I think amending an entire bed for plants which like similar conditions would be much more effective than amending planting holes in a mixed bed. I spent the Autumn and Winter poring over as much information as possible about plants I wanted to use here, and whittled down the ones which were too specific about soil to do well in a mixed bed. I want a "spilling into each other" look, and that will become annoying to maintain with picky plants. Those which I still wanted will be featured in containers with soil mixed to their liking. If you want to try amending a planting hole, give it a shot. I just don't think it would work well for me here.

:-)

~Christopher

    Bookmark   March 4, 2014 at 12:03AM
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melissa_thefarm(NItaly)

There are many factors involved: here's my two bits worth. I grow hybrid and English lavenders in heavy clay that is probably close to neutral, in full sun. We get heavy rain in winter. The lavender is fine. My experience has been that the gray-leaved Mediterranean subshrubs like lavender and rosemary can handle clay and rain IN THE WINTER, as long as they get a dry summer. I suspect that the summer humidity and rain of the eastern and central U.S. are a large part of the problem. None of this is in contradiction with what anybody else says here.
Melissa

    Bookmark   March 4, 2014 at 1:49AM
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mad_gallica(zone 5 - eastern New York)

That hasn't been my experience. Given a pH over 7, English lavender (specifically Lady and Munstead) can handle heavy clay and a lot of rain during the summer. A lot of rain by our standards is about 5 or 6 inches a month.

Most of the east has very acidic soil. A pH around 5 is fairly normal. A lot of experienced people consider a natural pH over 6 to be very high. Mine is 7.2. I had to get into the soil surveys, and talk to Soil & Water to find people who did not freak out at that information. It is interesting because there are things like lavender that apparently don't have any problems with the climate, so long as the soil is to their liking.

    Bookmark   March 4, 2014 at 6:47AM
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melissa_thefarm(NItaly)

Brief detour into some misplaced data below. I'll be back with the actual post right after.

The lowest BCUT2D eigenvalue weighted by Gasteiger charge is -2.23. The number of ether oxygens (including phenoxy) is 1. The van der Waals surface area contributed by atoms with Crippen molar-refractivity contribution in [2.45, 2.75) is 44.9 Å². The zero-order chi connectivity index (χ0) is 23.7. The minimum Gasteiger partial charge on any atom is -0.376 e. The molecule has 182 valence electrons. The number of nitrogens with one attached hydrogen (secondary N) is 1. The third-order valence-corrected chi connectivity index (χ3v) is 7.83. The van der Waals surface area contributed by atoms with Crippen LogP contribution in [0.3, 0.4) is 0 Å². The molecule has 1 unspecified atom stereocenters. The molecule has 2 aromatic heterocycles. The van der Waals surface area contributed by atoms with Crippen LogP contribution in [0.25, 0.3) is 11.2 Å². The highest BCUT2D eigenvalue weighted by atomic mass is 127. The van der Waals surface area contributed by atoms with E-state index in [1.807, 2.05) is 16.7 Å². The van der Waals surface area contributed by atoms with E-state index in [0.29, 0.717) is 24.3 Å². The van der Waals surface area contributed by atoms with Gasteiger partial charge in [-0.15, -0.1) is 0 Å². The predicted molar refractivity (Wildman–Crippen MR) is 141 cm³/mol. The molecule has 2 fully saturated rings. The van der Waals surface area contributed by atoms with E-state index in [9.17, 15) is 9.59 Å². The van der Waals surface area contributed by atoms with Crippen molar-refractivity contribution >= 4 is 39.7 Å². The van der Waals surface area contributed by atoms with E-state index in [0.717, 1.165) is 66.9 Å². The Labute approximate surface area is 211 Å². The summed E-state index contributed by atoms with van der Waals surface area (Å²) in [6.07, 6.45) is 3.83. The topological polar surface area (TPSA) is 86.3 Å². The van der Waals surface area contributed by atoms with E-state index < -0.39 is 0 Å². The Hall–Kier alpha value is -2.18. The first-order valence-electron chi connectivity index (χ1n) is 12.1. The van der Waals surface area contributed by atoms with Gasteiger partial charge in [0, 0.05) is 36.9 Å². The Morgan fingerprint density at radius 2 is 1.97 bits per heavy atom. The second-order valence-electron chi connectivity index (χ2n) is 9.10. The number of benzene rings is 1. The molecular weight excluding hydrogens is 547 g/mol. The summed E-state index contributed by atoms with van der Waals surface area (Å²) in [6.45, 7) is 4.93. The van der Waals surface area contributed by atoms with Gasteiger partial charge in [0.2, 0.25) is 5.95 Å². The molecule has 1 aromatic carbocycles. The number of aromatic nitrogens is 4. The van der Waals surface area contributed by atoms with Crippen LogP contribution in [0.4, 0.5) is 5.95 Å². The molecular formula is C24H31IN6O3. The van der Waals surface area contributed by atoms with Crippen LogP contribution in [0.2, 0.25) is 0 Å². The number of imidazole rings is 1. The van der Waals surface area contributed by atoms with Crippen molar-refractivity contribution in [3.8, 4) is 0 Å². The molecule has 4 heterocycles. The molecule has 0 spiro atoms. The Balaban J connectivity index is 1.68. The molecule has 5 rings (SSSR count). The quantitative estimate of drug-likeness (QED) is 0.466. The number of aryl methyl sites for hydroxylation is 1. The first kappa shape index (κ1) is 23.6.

What I mean is, that different sets of conditions can work for a plant. Neutral soil, clay, and dry summers (with cooler nights) work--in my experience; so do alkaline soil, clay, and summer rain--in yours. I've never had my soil tested, but am resting my belief in its neutral ph on how rare chlorosis is in my garden.
Melissa

    Bookmark   March 4, 2014 at 7:37AM
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diane_nj 6b/7a

What works for me with regard to the different water requirements is to have the roses on drip irrigation, so that they receive targeted watering. Once established (second year), the lavender and the huge sage only receive rain as their water (unless totally dry, but then not much water).

    Bookmark   March 4, 2014 at 8:27AM
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pat_bamaz7

I have seen lavender grown successfully here in raised beds, by itself with gravel mulch. Some varieties also do well in pots here. If you want to grow it in a mixed bed, it will be a challenge…one that I have stubbornly tried and failed at many times with many different varieties. Between our acidic, clay soil, soggy winters, high humidity (our humidity was at 95% this morning and it’s not even summer yet…assuming yours was at a similar range, too), etc., it just seems to steadily decline for me. I’ve sometimes been able to keep it alive for several years by digging a huge hole, filling it with only cacti mix and limestone and mulching its base with gravel, but even then, it never looked very good after the first season and eventually melted away. Christopher’s suggestion of salvia and nepeta as substitutes would be much easier on you. Walker’s Low nepeta is a wonderful plant here. I also love agastache for a similar effect as lavender. It has highly aromatic foliage, attracts bees, butterflies and hummers and blooms all season. My favorites are Tutti Frutti and Apricot Sprite, but there are several lovely purple varieties, as well. This year I’m adding the dwarf butterfly bushes Buzz Lavender and Buzz Sky Blue. They are supposed to stay around 3-4 ft by 2-3 ft at maturity and might make a good substitute in your beds if you decide against trying lavender. Lavender may work for you, but I do think it will be difficult to keep it happy with our climate and soil conditions. I've thrown in the towel and only grow it in pots. Some varieties won't tolerate our humidity even in pots, though.

    Bookmark   March 4, 2014 at 12:33PM
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bluegirl_gw

The difficulty of growing lavender in my old zone (coastal Tx, black clay) was exactly as Melissa described.

It did fine as a winter annual but just rotted in the humidity, heat & rain of summer. I tried it constantly, for years & did eventually get it to survive in raised beds with the oyster shell & coarse (blasting) sand media. Culinary sages were the same.

The first plants that I carried over a year were in big unglazed clay pots (maybe 2-3 gallon) with that mix--and even gravel-mulched on top like Pat mentioned. I believe they were the dentata type--had the lacy leaves. I rarely watered them, especially in summer--that area got ~39" annually.